Former presidents Bill Clinton and Donald Trump also were mentioned in depositions, none of which included allegations of wrongdoing.
In her 2016 deposition, Sjoberg said Epstein once spoke about Clinton.
“He said one time that Clinton likes them young, referring to girls,” the deposition reads. There is no mention of wrongdoing in the document, and the questioning moves on. Sjoberg said she had never met Clinton and never saw him on Epstein’s private island in the Caribbean.
On Wednesday, a spokesman for Clinton referred to a statement from 2019 that said he had not spoken to Epstein in over a decade and was unaware of any criminal activity at that time.
Trump’s name also appears in the deposition by Sjoberg, which includes no allegations of wrongdoing.
She recounted that when Epstein’s plane would have to land in Atlantic City, New Jersey, “Jeffrey said, ‘Great, we’ll call up Trump’” and go to a casino, she said in her deposition. Sjoberg also said she never gave Trump a massage.
Trump did not respond to a request for comment Wednesday. He has previously said he had not been in touch with Epstein for 15 years before his death, and in 2019, Trump said he was “not a fan“ of Epstein’s.
Sjoberg also said she had once met singer Michael Jackson at Epstein’s home in Palm Beach, Florida, but did not massage him. She also said she met magician David Copperfield at a dinner at Epstein’s. She recounted that there was another woman at dinner who looked very young and that she wondered whether it was possible she was in high school, according to the documents.
Sjoberg said Copperfield did magic tricks at the dinner, and “he questioned me if I was aware that girls were getting paid to find other girls,” the deposition reads. Asked whether Copperfield described any specifics, Sjoberg said no.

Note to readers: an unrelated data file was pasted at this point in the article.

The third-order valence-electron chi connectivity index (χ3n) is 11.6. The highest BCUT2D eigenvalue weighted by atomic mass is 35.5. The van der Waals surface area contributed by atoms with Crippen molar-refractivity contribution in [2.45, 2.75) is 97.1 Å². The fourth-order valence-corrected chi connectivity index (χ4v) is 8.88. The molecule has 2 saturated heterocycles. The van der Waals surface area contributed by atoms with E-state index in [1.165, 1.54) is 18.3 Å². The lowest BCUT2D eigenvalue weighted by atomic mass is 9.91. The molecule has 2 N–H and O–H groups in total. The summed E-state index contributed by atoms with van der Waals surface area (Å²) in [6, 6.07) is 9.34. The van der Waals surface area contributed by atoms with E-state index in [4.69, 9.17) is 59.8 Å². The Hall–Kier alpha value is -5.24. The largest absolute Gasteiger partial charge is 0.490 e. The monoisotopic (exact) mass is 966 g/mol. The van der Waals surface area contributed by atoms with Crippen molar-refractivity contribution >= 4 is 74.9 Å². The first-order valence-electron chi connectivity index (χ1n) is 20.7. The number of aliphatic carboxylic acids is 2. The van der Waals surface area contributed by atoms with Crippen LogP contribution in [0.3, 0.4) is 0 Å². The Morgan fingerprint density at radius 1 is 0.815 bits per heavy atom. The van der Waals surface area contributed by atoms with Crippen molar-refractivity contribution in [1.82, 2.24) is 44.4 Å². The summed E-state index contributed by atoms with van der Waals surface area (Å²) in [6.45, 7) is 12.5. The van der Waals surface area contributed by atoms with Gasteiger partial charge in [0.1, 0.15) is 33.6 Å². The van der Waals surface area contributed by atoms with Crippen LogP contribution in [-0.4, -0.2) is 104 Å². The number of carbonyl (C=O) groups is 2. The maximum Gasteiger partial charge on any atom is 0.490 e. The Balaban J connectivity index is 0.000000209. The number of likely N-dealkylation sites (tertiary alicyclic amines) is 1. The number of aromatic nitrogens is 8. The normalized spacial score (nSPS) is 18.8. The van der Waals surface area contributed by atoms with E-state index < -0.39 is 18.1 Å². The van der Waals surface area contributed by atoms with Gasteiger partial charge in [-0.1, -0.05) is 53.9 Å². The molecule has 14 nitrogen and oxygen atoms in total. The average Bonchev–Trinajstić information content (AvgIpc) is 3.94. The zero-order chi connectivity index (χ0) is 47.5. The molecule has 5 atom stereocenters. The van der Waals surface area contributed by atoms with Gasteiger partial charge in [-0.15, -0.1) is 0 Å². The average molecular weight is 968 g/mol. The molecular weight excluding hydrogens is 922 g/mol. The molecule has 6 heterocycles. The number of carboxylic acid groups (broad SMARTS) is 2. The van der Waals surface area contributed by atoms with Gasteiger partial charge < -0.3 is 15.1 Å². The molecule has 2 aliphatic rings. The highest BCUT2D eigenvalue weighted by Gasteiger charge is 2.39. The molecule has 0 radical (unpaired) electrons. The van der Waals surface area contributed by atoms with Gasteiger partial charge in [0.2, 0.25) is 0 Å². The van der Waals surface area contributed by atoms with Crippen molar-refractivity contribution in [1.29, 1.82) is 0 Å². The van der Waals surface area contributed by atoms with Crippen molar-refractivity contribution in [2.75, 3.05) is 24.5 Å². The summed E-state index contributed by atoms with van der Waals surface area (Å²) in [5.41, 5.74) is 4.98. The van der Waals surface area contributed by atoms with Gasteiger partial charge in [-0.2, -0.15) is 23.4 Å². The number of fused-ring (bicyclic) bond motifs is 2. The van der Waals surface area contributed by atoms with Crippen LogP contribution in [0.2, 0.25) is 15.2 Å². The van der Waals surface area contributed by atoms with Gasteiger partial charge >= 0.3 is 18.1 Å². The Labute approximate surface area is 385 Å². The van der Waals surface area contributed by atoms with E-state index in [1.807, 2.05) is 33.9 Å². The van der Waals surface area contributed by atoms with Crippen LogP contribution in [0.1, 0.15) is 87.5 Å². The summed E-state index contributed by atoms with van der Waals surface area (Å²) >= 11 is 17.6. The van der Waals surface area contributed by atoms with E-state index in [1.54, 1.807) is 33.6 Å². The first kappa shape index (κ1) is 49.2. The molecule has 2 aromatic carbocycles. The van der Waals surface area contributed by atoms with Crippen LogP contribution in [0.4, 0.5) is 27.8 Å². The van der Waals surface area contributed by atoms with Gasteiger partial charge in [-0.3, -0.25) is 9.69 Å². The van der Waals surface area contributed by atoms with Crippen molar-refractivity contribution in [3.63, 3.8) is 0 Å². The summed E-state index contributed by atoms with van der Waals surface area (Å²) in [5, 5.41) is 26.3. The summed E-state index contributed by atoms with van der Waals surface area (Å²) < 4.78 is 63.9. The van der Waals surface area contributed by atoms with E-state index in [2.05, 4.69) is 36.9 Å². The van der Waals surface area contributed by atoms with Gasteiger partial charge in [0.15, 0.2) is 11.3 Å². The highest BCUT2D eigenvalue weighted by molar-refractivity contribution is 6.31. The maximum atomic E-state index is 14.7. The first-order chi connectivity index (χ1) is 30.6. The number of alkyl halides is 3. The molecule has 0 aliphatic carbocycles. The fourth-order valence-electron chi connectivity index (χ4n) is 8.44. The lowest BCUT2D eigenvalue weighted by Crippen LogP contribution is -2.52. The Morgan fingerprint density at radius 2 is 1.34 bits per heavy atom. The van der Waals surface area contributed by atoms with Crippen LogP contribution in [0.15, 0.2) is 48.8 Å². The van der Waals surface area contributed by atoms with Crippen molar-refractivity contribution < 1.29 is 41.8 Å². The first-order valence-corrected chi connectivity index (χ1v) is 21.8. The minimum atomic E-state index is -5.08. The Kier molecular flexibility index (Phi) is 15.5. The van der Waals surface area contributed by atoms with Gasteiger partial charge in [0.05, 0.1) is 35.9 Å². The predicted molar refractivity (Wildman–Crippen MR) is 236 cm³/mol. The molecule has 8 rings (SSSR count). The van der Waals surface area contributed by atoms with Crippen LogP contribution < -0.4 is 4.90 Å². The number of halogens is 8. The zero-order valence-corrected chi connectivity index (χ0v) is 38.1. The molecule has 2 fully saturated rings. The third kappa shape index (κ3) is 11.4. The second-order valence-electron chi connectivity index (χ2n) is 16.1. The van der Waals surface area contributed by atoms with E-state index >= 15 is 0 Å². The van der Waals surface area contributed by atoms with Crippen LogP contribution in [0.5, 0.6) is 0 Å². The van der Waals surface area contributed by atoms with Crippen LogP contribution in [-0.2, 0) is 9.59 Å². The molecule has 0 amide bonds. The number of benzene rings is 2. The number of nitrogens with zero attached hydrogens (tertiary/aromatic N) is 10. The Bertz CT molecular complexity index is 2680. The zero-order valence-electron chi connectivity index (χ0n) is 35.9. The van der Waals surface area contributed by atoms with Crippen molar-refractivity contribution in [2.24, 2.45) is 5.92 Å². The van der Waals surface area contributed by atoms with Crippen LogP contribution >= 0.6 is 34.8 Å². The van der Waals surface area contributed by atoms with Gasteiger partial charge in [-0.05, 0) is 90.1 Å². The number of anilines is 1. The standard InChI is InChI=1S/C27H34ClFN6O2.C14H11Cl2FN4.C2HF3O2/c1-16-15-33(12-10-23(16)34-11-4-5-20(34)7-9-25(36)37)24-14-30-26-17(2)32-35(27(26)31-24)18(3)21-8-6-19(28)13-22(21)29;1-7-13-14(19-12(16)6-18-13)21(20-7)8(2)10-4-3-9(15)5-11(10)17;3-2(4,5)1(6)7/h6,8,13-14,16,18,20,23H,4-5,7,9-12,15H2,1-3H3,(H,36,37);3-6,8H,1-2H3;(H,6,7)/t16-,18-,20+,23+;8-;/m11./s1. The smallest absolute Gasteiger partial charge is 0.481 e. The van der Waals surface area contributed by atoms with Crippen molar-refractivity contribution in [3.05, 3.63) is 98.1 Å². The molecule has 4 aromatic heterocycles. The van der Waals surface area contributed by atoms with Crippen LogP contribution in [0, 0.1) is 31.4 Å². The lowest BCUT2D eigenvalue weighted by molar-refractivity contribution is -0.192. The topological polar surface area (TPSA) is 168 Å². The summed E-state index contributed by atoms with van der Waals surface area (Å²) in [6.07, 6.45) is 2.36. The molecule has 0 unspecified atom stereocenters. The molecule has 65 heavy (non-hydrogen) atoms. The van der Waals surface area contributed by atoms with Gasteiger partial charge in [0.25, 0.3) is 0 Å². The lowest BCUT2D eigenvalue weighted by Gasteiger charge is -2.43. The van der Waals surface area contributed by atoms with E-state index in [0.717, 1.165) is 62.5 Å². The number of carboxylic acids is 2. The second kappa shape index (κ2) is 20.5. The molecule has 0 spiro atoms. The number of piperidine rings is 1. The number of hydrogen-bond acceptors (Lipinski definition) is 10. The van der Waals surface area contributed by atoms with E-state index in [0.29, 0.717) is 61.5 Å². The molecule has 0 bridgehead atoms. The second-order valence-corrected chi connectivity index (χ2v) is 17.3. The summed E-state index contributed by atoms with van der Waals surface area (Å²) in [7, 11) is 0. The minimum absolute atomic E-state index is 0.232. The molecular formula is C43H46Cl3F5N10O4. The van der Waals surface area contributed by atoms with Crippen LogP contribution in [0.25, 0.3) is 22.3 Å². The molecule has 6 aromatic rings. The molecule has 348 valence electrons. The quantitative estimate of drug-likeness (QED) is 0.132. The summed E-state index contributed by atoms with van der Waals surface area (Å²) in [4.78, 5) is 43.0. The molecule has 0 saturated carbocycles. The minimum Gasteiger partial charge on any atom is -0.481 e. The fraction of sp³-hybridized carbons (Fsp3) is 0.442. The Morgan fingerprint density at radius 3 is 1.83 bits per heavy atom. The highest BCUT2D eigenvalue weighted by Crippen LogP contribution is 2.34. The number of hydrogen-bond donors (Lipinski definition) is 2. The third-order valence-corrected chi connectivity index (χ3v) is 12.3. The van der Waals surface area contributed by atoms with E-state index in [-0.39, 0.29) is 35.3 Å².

Copperfield did not respond to a request for comment.
Epstein was facing one federal count each of sex trafficking of minors and conspiracy to commit sex trafficking of minors when he hanged himself in a federal jail in Manhattan in 2019, as a trove of incriminating material had just been unsealed in court. He had pleaded guilty in 2008 to prostitution-related charges in Florida and was required to register as a sex offender.
Giuffre alleged that Epstein sexually abused her and that Maxwell and Epstein directed her to have sex with other men from 2000 to 2002. The case, which Giuffre brought after Maxwell accused her of lying when she said Maxwell and Epstein had exploited and abused her, was eventually settled out of court in 2017.
An email in the documents released Wednesday appeared to show Epstein telling Maxwell in January 2015 to offer “a reward” to any of Giuffre’s friends or acquaintances who could help disprove Giuffre’s allegations.
A year after Epstein’s death, Maxwell was arrested on charges in connection with the recruitment and grooming of teenage girls to be sexually abused by Epstein. She was convicted of five federal sex trafficking charges and sentenced in 2022 to 20 years behind bars.
Maxwell, 62, is in a federal prison in Tallahassee, Florida, and appealing the verdict.
Giuffre’s attorney, Sigrid McCawley, said Wednesday that her client is fully supportive of the documents in her lawsuit being unsealed.
“Her position has always been that if the information is going to come out, all of it should come out,” McCawley said. “Everybody should know everything — that’s in fairness to all of those who have been involved.”